What is a gospel?  Who is Matthew?  The English term gospel comes from the Old English ‘godspel.’  There was a musical play with the name “Godspell” that opened on Broadway in 1971.  Like the Greek word εὐαγγέλιον, gospel means good news or good tidings.  This term originally meant the Christian message itself.  However, in the second century, it came to be used for the books where this message was set out.  Thus, the gospels became known as written accounts of the career and teachings of Jesus of Nazareth.  This Gospel of Matthew is anonymous, since there is no explicit mention of a named author within the text itself.  This title (Τὸ κατὰ Ματθαῖον εὐαγγέλιον), however was added some time in the second century, perhaps with Papias of Hierapolis (100–140 CE), an early bishop and apostolic father.  The apostle Matthew was among the early followers and apostles of Jesus.  He was a first century Galilean, the son of Alpheus.  As a tax collector he would have been literate in Aramaic and Greek.  His fellow Jews would have despised him because he was seen as collaborating with the Roman occupation force.  What we do know for certain is that the author of this gospel was probably a traditional male Jew, familiar with the technical and legal aspects of Hebrew Scripture.  He wrote in a polished Semitic synagogue Greek style.  Most scholars hold that the Gospel of Matthew was a product of the last quarter of the 1st century, a work of the second generation of Christians, probably sometime between 70-110 CE, or more precisely between 80-90 CE.  The defining event for this community was the Roman destruction of the Jerusalem Temple in 70 CE, during the Jewish–Roman War of 66–73 CE.  The author of this Gospel of Matthew wrote for a community of Greek-speaking Jewish Christians probably located in Syria, just north of Galilee.  Antioch was the largest city in Roman Syria and the third-largest city in the Roman Empire, after Rome and Alexandria.  This is where the term “Christian” was first used.  Thus, it would seem like an appropriate place for Jewish Christians in the second half of the first century.   For practical traditional purposes, I will use the name Matthew as the author of this gospel.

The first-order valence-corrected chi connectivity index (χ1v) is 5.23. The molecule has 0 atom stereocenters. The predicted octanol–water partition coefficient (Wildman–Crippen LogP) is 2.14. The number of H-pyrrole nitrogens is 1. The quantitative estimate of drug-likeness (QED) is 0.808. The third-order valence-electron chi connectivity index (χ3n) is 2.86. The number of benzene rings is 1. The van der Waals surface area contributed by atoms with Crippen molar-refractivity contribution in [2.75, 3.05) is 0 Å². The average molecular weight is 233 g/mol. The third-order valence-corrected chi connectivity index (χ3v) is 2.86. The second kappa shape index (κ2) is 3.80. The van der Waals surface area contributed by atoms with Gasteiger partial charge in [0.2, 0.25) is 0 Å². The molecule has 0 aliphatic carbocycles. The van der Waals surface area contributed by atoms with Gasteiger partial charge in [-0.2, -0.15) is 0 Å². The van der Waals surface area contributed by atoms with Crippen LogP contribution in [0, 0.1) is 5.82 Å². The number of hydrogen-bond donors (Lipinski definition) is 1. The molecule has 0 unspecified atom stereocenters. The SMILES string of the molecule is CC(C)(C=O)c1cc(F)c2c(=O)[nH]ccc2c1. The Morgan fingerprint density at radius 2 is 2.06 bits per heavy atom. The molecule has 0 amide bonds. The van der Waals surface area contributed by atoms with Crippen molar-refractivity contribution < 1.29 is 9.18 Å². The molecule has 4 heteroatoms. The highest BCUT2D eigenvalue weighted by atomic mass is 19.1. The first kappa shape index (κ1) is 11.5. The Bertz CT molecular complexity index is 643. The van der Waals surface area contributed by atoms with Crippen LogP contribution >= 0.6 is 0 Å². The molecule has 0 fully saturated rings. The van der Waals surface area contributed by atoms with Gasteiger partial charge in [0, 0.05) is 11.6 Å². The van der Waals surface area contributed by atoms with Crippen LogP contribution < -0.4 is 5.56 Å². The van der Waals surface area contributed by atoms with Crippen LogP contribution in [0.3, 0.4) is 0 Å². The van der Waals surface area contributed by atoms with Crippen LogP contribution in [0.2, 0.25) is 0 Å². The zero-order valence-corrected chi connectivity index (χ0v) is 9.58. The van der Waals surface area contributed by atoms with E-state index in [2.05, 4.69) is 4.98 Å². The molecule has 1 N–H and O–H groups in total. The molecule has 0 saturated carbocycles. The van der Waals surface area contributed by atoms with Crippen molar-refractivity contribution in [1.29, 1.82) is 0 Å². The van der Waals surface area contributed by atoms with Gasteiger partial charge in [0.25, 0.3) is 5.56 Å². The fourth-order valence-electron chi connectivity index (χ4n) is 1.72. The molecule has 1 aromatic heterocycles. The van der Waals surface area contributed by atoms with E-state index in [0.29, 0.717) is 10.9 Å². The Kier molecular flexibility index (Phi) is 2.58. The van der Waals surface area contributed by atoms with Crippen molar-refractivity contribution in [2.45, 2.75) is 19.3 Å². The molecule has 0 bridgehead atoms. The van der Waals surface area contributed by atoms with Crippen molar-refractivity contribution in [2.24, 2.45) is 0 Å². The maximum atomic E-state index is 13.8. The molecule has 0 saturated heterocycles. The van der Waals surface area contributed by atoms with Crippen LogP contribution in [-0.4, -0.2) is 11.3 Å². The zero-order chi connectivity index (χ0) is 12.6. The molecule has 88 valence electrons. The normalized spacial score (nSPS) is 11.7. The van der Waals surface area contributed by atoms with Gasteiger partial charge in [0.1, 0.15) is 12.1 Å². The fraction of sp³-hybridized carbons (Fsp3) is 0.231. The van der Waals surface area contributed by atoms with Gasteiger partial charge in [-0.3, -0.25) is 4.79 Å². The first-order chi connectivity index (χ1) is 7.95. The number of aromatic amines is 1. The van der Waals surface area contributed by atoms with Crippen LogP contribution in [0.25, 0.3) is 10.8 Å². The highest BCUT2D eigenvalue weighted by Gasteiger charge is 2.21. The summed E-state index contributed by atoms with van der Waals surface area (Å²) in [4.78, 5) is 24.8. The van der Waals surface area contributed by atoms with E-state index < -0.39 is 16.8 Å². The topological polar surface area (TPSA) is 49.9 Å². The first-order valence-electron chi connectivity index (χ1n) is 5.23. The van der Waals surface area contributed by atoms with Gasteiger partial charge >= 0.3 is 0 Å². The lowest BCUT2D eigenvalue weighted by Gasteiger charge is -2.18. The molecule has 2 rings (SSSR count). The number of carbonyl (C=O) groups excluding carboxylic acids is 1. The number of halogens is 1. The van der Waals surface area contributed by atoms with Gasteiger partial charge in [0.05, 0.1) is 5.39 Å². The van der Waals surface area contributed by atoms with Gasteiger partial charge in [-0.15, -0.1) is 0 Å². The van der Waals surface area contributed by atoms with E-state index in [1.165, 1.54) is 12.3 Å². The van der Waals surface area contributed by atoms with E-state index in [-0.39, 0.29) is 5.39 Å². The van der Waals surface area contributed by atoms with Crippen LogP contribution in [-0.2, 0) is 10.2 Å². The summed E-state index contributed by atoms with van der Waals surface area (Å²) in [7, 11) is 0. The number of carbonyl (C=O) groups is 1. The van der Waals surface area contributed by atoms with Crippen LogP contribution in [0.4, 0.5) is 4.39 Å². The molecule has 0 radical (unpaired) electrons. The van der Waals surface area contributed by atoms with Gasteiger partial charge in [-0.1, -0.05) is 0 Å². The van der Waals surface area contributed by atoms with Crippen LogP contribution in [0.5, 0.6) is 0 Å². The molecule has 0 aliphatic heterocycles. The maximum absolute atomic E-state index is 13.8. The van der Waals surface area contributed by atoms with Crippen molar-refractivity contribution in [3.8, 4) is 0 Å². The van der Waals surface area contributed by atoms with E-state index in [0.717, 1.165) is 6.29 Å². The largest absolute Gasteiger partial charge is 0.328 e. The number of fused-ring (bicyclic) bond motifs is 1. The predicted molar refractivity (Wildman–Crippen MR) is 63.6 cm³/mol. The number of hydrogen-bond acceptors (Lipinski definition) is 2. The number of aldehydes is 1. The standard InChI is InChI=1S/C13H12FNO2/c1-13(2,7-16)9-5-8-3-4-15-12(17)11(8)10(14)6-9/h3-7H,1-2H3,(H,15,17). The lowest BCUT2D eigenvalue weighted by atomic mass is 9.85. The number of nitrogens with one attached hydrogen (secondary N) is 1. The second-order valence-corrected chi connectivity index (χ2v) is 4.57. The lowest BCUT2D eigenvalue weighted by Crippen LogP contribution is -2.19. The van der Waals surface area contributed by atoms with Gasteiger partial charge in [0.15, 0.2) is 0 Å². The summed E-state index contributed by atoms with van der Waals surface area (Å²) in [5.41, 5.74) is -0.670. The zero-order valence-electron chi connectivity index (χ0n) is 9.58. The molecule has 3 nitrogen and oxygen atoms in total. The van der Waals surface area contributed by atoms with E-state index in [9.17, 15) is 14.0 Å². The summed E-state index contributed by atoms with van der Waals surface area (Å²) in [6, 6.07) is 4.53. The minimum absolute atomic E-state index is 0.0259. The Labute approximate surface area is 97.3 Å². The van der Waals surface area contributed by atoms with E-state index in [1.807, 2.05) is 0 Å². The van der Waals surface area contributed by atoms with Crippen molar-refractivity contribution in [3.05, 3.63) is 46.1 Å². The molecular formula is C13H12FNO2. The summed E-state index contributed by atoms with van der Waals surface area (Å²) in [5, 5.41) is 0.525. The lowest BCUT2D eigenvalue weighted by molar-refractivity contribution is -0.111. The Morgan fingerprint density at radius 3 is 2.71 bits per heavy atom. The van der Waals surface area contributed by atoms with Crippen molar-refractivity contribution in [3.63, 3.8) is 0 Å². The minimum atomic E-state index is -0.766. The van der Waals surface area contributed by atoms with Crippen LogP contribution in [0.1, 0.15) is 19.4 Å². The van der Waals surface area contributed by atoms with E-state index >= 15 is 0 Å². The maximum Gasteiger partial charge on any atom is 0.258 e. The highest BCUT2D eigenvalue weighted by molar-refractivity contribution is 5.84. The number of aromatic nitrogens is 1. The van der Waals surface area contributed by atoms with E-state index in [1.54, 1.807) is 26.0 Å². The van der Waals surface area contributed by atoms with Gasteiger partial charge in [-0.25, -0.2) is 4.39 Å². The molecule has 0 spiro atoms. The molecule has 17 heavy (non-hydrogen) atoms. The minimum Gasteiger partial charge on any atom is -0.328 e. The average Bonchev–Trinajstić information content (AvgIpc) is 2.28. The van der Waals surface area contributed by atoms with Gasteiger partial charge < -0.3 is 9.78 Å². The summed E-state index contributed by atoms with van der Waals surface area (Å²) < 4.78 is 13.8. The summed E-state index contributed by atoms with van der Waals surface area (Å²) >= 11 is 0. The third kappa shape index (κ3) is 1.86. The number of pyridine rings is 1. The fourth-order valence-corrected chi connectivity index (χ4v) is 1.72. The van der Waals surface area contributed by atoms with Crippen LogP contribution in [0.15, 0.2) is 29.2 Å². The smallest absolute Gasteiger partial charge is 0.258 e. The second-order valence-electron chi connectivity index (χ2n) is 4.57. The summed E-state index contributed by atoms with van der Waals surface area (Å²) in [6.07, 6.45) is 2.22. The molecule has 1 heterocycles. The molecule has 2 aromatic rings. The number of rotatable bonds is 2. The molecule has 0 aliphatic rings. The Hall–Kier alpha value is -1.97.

The Writings

The Writings, as they were referred to in the New Testament, were the poetic or wisdom books.  They include the Psalms, some written by David, but mostly ranging from the 10th–4th century BCE, and the Proverbs, ascribed to Solomon, ranging from the 9th century–3rd century BCE, as well as the Book of Job, from the 6th century BCE.  Both the Psalms and Proverbs were written over a period of time, but they each have an author attributed to them, King David to the Psalms, and King Solomon to the ProverbsJob was not an Israelite, but his story was instructive to the Israelites.

The fearful dream of the king (Dan 4:4-4:5)

“I,

King Nebuchadnezzar,

Was living at ease

In my house.

I was prospering

In my palace.

I saw a dream

That frightened me.

My fantasies in bed

Terrified me.

The visions of my head

Alarmed me.”

This author of the Book of Daniel has the king of Babylon speaking in the first-person singular. He was living at ease in his house, prospering in his palace. Everything was all good. Then he had a dream that frightened him. These fantasies and visions terrified and alarmed him.

The Fall of Jerusalem (Dan 1:1-1:2)

“In the third year

Of the reign

Of King Jehoiakim

In Judah,

King Nebuchadnezzar

Of Babylon

Came to Jerusalem.

He besieged it.

The Lord let

King Jehoiakim

Of Judah

Fall into his power,

As well as some of the vessels

Of the house of God.

Then he brought them

To the land of Shinar,

He placed

The vessels

In the treasury

Of his gods.”

This Book of Daniel starts out on a dire note, the capture of Jerusalem. However, unlike the Book of Ezekiel, there is only a vague date for the siege of Jerusalem, the 3rd year of King Jehoiakim, which would have been 606 BCE.   However, there is no other indication of a siege at that time. Perhaps, this meant 598 BCE when King Jehoiakim was deposed. It is not clear who the author of this work was. However, the Judaean king fell under the power of King Nebuchadnezzar, because the Lord let it happen. Yahweh is not the term used for God in this post-exilic work. Rather the Greek Kyrios was used. The Babylonian king took some of the Temple vessels and treasures with him to Babylon, or Shinar as it is called here. He brought them to the treasury of his gods, which would have been Marduk and Nebo.